He would not let us become brutalized
by Senad Hadžifejzovic
I used not to think much of him as a politician. He seemed to me too slow for the prewar dynamic, too defensive in relation to the brutes in Zagreb and Belgrade, too confused in his statements on whether the war would happen or not, too unconvincing in his explanation of why the war had to be fought. We would lie if we said that at the time we did not wish for a more decisive and radical president. We did not see that, in fact, we ourselves were like him. We too did not believe that so much evil could befall us. We thought that war was what happened to other people; that the world would not allow it in any case; that it needed two to fight a war.
[However], in 1993 after each interview with him, after the cameras were switched off, I would remain talking to him. I would ask him a good many things directly, about all that interested me, and he answered all my questions sincerely.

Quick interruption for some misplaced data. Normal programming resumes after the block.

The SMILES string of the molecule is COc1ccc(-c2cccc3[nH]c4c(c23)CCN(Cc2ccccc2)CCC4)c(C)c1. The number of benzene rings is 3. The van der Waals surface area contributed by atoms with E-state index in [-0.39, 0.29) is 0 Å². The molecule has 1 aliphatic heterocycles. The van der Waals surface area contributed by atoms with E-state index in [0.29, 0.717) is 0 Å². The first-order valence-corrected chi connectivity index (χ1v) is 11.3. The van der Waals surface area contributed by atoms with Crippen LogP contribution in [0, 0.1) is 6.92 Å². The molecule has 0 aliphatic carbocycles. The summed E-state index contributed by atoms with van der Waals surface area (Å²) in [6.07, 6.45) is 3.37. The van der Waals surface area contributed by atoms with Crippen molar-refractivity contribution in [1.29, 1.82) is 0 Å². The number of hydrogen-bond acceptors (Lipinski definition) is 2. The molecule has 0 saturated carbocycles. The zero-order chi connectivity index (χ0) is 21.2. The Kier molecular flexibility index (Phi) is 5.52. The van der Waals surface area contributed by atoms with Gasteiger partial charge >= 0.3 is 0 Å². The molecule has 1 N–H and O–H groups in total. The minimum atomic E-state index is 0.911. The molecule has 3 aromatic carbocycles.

History will judge Izetbegović as a person, but not quickly. After all, Tito died twenty-three years ago and we still cannot decide what kind of person he was. But here is my testimony for the future: On the night of the day when the Old Bridge was destroyed, some of our 'heroes' made a plan and collected dynamite to destroy the Sarajevo cathedral. He stopped this with a decisiveness that was quite astonishing. I offer this in gratitude that he did not allow some of 'us' to become like some of 'them'.
Extract from a longer tribute by B-H’s best known TV news presenter